study protocol of a randomised controlled trial incorporating a health economic
analysis to investigate if additional allied health services for rehabilitation reduce
13
length of stay without compromising patient outcomes. BMC Health Services
Research 2010; 10:308-314
21. Homeless Coalition of Hillsborough County. Recommendations for Collier
County Discharge Planning Policy, 2007.
14
Table 1: Socio-demographic characteristics of disabled
participated in the study, Rehabilitation center, Taif, 2010.
Demographic
Discharged
In-patients
characteristics
(n=40)
(n=40)
No. (%)
No. (%)
<40
21 (52.5)
16 (40.0)
40-60
8 (20.0)
18 (45.0)
>60
11 (27.5)
6 (15.0)
Range
11-89
7-84
Mean±SD
42.8±21.8
43.1±17.9
Male
30 (75.0)
40 (100.0)
Female
10 (25.0)
0 (0.0)
Single
20 (50.0)
25 (62.5)
Married/widow
20 (50.0)
15 (37.5)
P-value
Age in years
0.951
Gender
0.001
Marital status
15
0.218
patients
Figure (1): Comparison of age between cases (in-patients) and controls (discharged
patients), Rehabilitation center, Taif, 2010.
16
Table 2: Medical characteristics of disabled patients participated in the study,
Rehabilitation center, Taif, 2010.
Demographic
Discharged
In-patients
characteristics
(n=40)
(n=40)
No. (%)
No. (%)
Quadriplegia
30 (75.0)
30 (75.0)
Paraplegia
8 (20.0)
8 (20.0)
Hemiplegia
2(5.0)
2(5.0)
Traumatic
35 (87.5)
37 (92.5)
Non-traumatic
5(12.5)
3 (7.5)
P-value
Diagnosis
Etiology
17
<0.001
Table 3: Comparison of Annual Cost between Discharged Patients and Inpatients,
Rehabilitation Center, Taif, 2010.
Costs
Discharged
(n=40)
No. (%)
In-patients
(n=40)
No. (%)
<100,000
100,000-200,000
200,001-300.000
>300,000
33 (82.5)
7 (17.5)
0 (0.0)
0 (0.0)
0 (0.0)
1 (2.5)
20 (50.0)
19 (47.5)
Range
Mean±SD
6749-138,423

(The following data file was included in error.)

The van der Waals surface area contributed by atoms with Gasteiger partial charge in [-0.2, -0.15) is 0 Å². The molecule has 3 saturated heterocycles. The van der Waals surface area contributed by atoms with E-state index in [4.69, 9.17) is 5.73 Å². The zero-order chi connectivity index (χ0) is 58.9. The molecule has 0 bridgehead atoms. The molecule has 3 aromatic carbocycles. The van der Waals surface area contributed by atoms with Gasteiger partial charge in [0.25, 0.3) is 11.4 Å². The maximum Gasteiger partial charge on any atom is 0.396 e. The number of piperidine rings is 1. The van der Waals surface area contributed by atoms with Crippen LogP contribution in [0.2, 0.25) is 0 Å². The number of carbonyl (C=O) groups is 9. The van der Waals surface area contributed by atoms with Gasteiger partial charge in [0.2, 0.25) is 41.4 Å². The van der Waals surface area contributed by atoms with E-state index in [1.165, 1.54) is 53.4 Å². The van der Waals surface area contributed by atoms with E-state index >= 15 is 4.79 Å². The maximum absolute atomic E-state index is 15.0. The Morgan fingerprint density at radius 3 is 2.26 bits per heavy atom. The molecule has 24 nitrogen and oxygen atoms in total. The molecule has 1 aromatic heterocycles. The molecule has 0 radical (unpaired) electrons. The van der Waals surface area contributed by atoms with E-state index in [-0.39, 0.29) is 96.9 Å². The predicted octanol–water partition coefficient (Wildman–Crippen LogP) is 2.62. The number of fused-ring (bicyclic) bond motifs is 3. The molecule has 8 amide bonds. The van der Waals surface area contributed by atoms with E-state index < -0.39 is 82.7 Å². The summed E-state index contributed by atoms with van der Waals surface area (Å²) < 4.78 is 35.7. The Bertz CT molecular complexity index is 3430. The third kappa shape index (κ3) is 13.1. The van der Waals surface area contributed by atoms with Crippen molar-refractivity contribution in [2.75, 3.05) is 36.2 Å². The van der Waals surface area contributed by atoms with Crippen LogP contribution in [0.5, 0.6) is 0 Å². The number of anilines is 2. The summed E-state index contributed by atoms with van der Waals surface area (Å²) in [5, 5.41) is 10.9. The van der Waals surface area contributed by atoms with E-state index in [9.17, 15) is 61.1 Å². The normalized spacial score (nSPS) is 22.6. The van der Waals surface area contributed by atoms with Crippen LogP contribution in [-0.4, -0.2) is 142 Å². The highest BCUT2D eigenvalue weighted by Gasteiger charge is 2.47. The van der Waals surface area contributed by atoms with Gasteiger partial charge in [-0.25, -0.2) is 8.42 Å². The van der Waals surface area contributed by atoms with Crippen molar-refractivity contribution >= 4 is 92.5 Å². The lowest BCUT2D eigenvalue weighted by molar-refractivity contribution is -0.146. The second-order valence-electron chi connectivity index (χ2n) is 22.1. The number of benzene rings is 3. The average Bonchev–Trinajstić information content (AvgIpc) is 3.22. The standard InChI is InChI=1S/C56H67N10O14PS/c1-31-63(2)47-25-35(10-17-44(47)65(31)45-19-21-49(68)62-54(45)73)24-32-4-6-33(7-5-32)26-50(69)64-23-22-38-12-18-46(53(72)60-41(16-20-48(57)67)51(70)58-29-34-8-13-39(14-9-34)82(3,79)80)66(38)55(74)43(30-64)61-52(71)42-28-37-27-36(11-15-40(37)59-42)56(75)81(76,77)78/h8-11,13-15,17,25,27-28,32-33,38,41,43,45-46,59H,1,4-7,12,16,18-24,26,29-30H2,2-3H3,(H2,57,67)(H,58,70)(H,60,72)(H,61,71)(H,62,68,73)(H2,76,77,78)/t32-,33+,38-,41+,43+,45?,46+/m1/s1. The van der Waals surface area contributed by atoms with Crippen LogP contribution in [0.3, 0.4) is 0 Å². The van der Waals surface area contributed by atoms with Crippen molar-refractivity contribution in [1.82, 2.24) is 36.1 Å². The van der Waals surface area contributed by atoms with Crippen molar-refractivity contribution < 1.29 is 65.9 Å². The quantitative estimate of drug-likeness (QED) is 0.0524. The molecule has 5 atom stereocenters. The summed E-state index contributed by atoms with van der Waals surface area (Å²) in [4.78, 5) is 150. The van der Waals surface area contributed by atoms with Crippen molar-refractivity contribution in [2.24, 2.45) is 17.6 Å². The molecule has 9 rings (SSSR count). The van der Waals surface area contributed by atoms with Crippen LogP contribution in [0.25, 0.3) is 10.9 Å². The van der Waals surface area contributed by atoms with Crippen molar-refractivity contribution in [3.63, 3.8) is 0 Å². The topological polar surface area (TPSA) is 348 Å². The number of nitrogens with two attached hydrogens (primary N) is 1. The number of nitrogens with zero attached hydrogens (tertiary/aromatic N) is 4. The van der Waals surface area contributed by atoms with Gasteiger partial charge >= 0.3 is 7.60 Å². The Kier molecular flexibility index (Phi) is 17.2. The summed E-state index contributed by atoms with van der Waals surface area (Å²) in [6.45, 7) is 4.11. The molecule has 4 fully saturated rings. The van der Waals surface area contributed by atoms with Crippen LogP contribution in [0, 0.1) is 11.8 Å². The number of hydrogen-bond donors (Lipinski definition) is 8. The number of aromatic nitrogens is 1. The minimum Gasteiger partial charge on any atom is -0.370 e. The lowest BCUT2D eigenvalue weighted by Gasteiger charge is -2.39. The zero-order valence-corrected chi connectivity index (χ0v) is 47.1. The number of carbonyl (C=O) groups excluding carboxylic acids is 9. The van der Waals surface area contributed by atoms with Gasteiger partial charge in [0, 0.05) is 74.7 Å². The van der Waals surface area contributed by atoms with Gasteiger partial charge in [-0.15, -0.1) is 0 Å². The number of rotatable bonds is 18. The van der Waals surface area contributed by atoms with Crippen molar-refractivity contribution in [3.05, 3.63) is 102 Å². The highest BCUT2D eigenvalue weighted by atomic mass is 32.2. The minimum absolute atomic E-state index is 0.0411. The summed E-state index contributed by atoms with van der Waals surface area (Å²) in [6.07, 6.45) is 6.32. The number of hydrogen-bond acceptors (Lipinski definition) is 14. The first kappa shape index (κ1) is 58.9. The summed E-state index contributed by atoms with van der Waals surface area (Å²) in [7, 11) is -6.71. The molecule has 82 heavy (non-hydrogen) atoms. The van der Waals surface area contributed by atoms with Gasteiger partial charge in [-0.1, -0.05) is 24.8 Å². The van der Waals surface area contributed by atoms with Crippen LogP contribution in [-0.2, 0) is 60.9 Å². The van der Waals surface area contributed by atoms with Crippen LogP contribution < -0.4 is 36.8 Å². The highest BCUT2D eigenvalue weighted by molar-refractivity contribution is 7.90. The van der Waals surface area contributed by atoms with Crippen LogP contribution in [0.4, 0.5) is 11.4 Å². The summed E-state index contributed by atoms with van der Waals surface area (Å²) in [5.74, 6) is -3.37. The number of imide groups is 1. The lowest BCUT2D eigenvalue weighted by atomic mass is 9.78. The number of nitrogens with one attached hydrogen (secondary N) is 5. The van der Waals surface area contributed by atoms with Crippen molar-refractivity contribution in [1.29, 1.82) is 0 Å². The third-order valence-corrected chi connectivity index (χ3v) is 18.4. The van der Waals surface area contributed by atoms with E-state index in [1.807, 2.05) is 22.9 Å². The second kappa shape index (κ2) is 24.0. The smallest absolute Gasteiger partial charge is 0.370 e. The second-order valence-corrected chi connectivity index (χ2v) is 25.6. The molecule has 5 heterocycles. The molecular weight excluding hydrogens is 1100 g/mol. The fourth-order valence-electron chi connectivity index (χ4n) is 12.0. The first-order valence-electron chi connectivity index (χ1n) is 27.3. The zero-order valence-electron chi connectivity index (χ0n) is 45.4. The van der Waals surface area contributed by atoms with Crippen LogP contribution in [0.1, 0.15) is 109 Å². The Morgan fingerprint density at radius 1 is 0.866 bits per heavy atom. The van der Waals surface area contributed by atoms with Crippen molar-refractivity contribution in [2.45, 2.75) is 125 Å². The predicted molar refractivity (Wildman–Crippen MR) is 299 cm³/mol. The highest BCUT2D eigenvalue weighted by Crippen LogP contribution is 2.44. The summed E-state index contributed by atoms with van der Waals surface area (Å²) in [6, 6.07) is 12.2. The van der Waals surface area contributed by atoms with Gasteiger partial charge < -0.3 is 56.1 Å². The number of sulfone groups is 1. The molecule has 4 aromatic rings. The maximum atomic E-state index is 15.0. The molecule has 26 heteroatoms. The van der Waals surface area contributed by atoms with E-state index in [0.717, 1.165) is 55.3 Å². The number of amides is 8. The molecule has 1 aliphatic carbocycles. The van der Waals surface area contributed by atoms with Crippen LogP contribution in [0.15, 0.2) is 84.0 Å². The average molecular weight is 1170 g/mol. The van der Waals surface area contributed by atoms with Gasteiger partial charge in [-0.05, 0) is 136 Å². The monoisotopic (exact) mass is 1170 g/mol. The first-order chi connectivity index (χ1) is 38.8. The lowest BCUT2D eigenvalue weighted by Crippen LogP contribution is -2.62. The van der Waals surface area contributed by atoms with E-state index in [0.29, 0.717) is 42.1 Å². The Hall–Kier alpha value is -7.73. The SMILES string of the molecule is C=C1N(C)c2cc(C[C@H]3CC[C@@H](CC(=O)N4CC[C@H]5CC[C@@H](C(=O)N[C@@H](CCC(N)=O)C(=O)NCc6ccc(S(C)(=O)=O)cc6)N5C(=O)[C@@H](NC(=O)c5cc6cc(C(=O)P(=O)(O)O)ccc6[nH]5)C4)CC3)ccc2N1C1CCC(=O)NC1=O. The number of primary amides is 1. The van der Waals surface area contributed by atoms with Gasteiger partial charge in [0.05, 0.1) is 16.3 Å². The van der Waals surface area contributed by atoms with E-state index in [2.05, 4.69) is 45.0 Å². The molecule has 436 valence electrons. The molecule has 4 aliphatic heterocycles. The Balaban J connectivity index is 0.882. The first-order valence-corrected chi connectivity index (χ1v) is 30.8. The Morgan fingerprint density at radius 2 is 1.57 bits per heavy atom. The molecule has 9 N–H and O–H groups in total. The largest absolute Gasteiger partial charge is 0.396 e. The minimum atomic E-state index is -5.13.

58002.8±36691.1
193,690-440,771
295498.7±54707.2
P-value
Cost in Saudi
Riyals
18
<0. 001
Figure (2): Comparison between annual cost of discharged and in-patients,
rehabilitation center, Taif, 2010.
19
Table 4: Comparison of Annual Cost between Discharged Patients and Inpatients
According To Etiology, Rehabilitation Center, Taif, 2010.
Demographic
characteristics
Traumatic
Nontraumatic
Saudi Riyals
Saudi Riyals
P-value
Discharged
patients
Mean±SD
58199.1±37325.90
56628.6±35786.7
0.341
294544.4±54485.7
307267.7±68557.3
0.691
231399.7±105368.7
103710.4±78461.1
<0.001
Inpatients
Mean±SD
Total
Mean±SD
20
Table 5: Comparison Of Annual Cost Of Disabled Patients According
To Diagnosis In Rehabilitation Center, Taif, 2010.
Demographic
characteristics
Annual cost
Mean±SD
Quadriplegia (n=36)
250726.9±98660.6
Paraplegia (n=15)
205222.2±126197.1
Hemiplegia (n=13)
128508.6±101677.4
Others* (n=16
74278.4±38073.0
P-value
<0.001
*LL amputation, disturbed or loss of consciousness, abnormal urination or defecation,
abnormal speech and long-term staying in bed.
21
Appendix
Cost Per Services for the Year Of 2010
Services
Inpatients
Discharged Patients
Patient Days
7,300,000
1,036,041
Physician Visits
163,750
44,774
Physical Therapy
1,104,448
268,831
613,582
134,415
Speech Therapy
409,055
100.811
Orthotics / Prosthetics
368,149
82,216
Radiology
245,433
67,207
Laboratory
327,244
89,611
Pharmacy
429,395
117,582
Equipments
654,488
268,831
204,402
33,635
11,819,946
2,274,248
Occupational
Therapy
Central Supplies &
Services
Grand Total
22

Similar documents